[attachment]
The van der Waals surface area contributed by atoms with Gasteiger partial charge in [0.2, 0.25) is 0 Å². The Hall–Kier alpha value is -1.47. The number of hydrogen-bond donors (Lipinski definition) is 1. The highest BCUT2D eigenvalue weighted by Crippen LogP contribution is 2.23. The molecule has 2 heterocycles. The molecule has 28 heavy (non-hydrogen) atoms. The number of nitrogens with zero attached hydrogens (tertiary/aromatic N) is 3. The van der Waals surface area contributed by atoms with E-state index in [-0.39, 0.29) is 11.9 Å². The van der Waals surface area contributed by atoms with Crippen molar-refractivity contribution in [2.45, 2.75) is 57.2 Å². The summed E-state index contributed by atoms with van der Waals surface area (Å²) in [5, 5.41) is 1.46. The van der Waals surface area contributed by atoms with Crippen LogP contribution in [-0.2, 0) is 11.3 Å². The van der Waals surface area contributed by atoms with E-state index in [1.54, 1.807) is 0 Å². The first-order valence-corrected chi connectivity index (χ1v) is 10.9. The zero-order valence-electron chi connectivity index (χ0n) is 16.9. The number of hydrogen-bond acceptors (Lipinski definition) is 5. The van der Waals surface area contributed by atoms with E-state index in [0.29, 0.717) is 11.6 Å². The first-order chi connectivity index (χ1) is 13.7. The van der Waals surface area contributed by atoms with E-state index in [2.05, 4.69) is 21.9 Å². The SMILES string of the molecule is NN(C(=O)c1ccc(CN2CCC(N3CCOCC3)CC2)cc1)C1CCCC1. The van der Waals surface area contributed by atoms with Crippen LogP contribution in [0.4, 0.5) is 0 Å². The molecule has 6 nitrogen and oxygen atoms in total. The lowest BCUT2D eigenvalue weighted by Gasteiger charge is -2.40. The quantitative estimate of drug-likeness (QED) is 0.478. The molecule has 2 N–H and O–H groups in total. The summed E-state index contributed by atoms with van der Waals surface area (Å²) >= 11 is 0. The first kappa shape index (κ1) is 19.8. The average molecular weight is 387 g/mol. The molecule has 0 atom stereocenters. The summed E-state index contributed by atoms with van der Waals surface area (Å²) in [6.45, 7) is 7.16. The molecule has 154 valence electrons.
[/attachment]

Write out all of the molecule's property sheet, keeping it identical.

The van der Waals surface area contributed by atoms with Gasteiger partial charge in [0.2, 0.25) is 0 Å². The Hall–Kier alpha value is -1.47. The number of hydrogen-bond donors (Lipinski definition) is 1. The highest BCUT2D eigenvalue weighted by Crippen LogP contribution is 2.23. The molecule has 2 heterocycles. The molecule has 28 heavy (non-hydrogen) atoms. The number of nitrogens with zero attached hydrogens (tertiary/aromatic N) is 3. The van der Waals surface area contributed by atoms with E-state index in [-0.39, 0.29) is 11.9 Å². The van der Waals surface area contributed by atoms with Crippen molar-refractivity contribution in [2.45, 2.75) is 57.2 Å². The summed E-state index contributed by atoms with van der Waals surface area (Å²) in [5, 5.41) is 1.46. The van der Waals surface area contributed by atoms with Crippen LogP contribution in [-0.2, 0) is 11.3 Å². The van der Waals surface area contributed by atoms with E-state index in [1.54, 1.807) is 0 Å². The first-order valence-corrected chi connectivity index (χ1v) is 10.9. The zero-order valence-electron chi connectivity index (χ0n) is 16.9. The number of hydrogen-bond acceptors (Lipinski definition) is 5. The van der Waals surface area contributed by atoms with E-state index in [0.29, 0.717) is 11.6 Å². The first-order chi connectivity index (χ1) is 13.7. The van der Waals surface area contributed by atoms with E-state index in [2.05, 4.69) is 21.9 Å². The SMILES string of the molecule is NN(C(=O)c1ccc(CN2CCC(N3CCOCC3)CC2)cc1)C1CCCC1. The van der Waals surface area contributed by atoms with Crippen LogP contribution in [0.4, 0.5) is 0 Å². The molecule has 6 nitrogen and oxygen atoms in total. The lowest BCUT2D eigenvalue weighted by Gasteiger charge is -2.40. The quantitative estimate of drug-likeness (QED) is 0.478. The molecule has 2 N–H and O–H groups in total. The summed E-state index contributed by atoms with van der Waals surface area (Å²) >= 11 is 0. The first kappa shape index (κ1) is 19.8. The average molecular weight is 387 g/mol. The molecule has 0 atom stereocenters. The summed E-state index contributed by atoms with van der Waals surface area (Å²) in [6.45, 7) is 7.16. The molecule has 154 valence electrons.